By Chris Kirkham. This story was originally published on July 24, 2017, at 5:44 a.m. EDT via News.MorningStar.com.
Airbnb Inc.’s grip on the market for short-term home rentals is giving big travel portals like Expedia Inc. and Priceline Group Inc. a fast-growing challenge.
Expedia and Priceline have dominated hotel bookings for two decades. But with the vacation-rental industry rapidly expanding as a popular alternative to hotel stays, the online travel giants are betting big on the sector by boosting their inventory of home-rental options that can be booked similarly to a hotel, with just a few clicks.
The so-called private-accommodation market, which includes vacation rentals, homes or rooms rented out on a short-term basis, is about one-fifth the size of the hotel market based on revenue in the U.S., but it has been growing faster than hotels since 2015, according to data from travel industry-research group Phocuswright. Revenue in the U.S. private accommodation market grew 11% last year from the year earlier, and is projected to grow 8% this year to more than $34 billion; the U.S. hotel industry grew 5% last year to $151 billion and is projected to do the same this year, according to the data.
As the vacation-rental sector has expanded, online intermediaries such as Airbnb, Priceline, Expedia and TripAdvisor have grabbed larger shares of the listings.
Airbnb remains the leader, particularly for rentals in urban locations, with an estimated 15% of global room nights in private accommodations last year, compared with 12% for Expedia and 9% for Priceline, according to Susquehanna International Group. But Priceline Group and Expedia are increasingly displaying vacation rental properties alongside hotel rooms on their sites. Executives said the goal is to provide travelers with the most comprehensive listings for any destination.
“We think vacation rentals are at the very early stages of being wired up on a global basis,” said Expedia Chief Executive Dara Khosrowshahi. “To the extent that you as an e-commerce player can wire up these fragmented marketplaces, you can add significant value to both the supplier and also to consumers.”
Expedia’s 2015 purchase of vacation rental site HomeAway Inc. has given the company about 1.4 million online bookable listings that it is beginning to roll out on sites such as Expedia.com and Hotels.com. HomeAway saw a 48% increase in online vacation rental bookings in the first quarter compared with a year earlier, to nearly $2.7 billion.
Priceline Group’s Booking.com has expanded its vacation rental inventory by 50% to 613,000 over the past year, according to its most recent filing. Booking.com, a dominant player in Europe, has seen its inventory of vacation rentals grow at more than twice the rate of other properties, including hotels, over the past year.
“For a very, very long time people have wanted to have this type of product,” said Priceline Group CEO Glenn Fogel. “It’s not so much that people have changed. I believe technology has enabled this type of rental property to be so much easier for people to find.”
An Airbnb spokesman distinguished the company’s platform from others, saying a vast majority of listings on the site can only be found there.
“Unlike the more conventional places to stay offered by others, Airbnb offers the unique accommodations and experiences travelers want,” said spokesman Nick Papas.
There are growing pains as the vacation-rental sector increases in size and sophistication. Perhaps most important, a home is a very different kind of asset than a hotel.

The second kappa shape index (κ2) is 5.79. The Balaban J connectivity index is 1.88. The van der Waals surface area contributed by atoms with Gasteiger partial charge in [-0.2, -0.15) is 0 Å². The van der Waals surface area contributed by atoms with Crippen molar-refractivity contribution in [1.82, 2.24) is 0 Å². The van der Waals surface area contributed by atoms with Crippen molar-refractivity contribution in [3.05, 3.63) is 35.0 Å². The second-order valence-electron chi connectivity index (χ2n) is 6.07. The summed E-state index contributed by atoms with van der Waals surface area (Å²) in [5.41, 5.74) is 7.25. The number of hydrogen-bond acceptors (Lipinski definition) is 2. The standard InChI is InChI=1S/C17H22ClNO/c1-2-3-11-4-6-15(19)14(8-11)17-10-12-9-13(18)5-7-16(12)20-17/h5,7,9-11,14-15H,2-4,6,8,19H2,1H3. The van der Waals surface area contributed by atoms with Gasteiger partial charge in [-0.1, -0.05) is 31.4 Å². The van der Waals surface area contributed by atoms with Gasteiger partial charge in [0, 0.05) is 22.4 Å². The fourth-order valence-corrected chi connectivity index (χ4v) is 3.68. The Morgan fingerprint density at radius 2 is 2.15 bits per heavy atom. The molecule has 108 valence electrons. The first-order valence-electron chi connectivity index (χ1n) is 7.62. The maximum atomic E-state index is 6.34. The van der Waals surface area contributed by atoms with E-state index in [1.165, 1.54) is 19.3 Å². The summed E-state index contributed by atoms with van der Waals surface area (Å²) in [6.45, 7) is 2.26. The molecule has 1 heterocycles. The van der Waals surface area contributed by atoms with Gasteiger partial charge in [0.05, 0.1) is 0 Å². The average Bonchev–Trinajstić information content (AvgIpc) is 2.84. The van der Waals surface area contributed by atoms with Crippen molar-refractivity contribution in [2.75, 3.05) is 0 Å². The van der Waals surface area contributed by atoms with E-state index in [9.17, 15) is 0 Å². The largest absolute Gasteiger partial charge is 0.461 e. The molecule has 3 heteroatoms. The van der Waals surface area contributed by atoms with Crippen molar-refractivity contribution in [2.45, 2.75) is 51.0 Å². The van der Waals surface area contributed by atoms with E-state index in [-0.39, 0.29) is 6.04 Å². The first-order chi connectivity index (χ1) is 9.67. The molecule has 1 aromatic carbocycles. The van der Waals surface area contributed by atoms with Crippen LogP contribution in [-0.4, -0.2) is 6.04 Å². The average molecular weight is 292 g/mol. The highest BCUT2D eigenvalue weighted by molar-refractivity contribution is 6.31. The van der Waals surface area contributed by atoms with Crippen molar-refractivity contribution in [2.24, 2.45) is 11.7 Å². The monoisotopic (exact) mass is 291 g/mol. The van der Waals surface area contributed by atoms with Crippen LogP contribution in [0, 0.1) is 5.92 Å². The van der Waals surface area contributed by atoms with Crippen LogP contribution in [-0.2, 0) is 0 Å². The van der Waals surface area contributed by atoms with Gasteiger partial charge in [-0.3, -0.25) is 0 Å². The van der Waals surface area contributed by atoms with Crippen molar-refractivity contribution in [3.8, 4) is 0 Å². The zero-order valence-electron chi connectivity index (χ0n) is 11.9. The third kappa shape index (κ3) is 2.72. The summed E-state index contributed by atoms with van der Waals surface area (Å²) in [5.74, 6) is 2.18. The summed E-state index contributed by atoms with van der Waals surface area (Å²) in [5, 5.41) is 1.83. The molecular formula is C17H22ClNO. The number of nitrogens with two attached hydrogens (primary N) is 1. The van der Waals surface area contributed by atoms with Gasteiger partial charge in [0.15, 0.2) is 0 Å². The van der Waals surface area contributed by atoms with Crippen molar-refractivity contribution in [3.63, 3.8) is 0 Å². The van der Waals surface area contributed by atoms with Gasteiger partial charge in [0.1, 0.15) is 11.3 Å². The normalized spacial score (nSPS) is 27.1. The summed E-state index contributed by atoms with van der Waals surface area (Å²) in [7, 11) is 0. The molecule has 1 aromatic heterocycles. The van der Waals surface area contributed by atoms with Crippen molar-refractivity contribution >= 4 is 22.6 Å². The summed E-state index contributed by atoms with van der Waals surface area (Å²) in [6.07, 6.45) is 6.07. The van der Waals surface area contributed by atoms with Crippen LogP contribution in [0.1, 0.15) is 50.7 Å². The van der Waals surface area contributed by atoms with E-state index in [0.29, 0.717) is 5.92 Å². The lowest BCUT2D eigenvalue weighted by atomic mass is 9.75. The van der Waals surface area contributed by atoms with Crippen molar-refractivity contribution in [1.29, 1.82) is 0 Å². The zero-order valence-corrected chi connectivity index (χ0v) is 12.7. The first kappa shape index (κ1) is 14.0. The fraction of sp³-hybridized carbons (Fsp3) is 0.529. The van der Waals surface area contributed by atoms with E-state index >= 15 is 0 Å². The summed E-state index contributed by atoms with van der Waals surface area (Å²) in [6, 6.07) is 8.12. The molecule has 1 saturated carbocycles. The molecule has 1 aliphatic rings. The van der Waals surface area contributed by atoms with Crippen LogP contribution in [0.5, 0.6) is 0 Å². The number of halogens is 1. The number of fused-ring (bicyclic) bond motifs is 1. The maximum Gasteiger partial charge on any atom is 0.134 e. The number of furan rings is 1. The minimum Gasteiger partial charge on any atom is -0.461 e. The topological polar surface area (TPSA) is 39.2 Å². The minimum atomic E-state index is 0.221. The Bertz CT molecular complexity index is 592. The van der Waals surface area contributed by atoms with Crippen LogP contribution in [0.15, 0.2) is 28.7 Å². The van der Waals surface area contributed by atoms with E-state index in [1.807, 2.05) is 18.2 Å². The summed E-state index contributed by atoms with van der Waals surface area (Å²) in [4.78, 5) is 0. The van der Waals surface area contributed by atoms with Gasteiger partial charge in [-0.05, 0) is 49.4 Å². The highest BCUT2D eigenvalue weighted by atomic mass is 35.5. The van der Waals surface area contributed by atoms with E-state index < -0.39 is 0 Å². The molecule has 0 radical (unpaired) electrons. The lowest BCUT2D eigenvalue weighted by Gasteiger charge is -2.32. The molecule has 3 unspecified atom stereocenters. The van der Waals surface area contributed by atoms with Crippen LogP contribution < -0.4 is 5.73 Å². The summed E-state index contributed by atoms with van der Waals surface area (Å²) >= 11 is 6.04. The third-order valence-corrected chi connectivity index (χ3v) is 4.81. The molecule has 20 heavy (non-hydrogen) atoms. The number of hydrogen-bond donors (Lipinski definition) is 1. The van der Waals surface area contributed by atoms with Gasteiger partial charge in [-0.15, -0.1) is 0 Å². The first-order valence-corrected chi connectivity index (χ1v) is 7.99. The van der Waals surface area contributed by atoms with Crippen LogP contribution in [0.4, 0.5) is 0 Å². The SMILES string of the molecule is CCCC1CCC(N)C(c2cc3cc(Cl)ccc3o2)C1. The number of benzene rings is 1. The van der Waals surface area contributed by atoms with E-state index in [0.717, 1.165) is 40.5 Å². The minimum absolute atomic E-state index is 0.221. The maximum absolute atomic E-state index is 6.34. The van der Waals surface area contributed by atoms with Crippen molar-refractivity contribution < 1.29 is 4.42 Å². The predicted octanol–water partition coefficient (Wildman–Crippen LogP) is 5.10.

Hotels vary widely in amenities, but most customers know what to expect.
Homes, however, come in all shapes and sizes, making direct comparisons trickier. There’s no 24-hour front desk attendant on hand, and owners often have extensive lists of special instructions about properties.
As online travel sites seek to transform vacation rentals into a hotel-like commodity, owners increasingly are handing over control of their businesses in exchange for the online exposure.
Brian Harris of Harris Properties Management Inc., which manages about 90 vacation rental properties along the Alabama Gulf Coast, has listed on home rental site VRBO (now owned by HomeAway and Expedia) since the mid-2000s. The business model has shifted from a listings site, where property owners pay an annual fee to advertise, into a booking platform where travelers pay a fee to book on the site.
Mr. Harris said he feels distanced from his customers. Rather than listing a phone number to contact owners with questions before booking, HomeAway recently started directing them to a company call center.
The switch has presented challenges. Mr. Harris said a recent guest was trying to book a home near family in Gulf Shores, Ala., and was told by a customer service agent that the listing was close by. It turned out to be 20 miles away, and the customer was upset, Mr. Harris said.
“One of the main advantages we’ve got is this staff that’s knowledgeable about the properties,” he said. “This is more about VRBO and HomeAway keeping that guest in their pipeline and getting the guest fee, rather than what the guest wants.”
HomeAway President John Kim said the goal is to prevent fraud and give guests a consistent customer-service experience. “There’s a lot of consumers who get lost in the conversation” if emails are coming from a property manager they don’t recognize, he said. The company said the guest can still contact an owner directly after the property is booked.
Another challenge is the move toward home rentals that can be booked instantly, which bypasses the typical approval process between owner and guest. Booking.com’s vacation rental inventory is all instantly bookable. Airbnb has more than doubled its instantly bookable properties over the past year while HomeAway has grown them more than fourfold, according to lodging search website Alltherooms.com.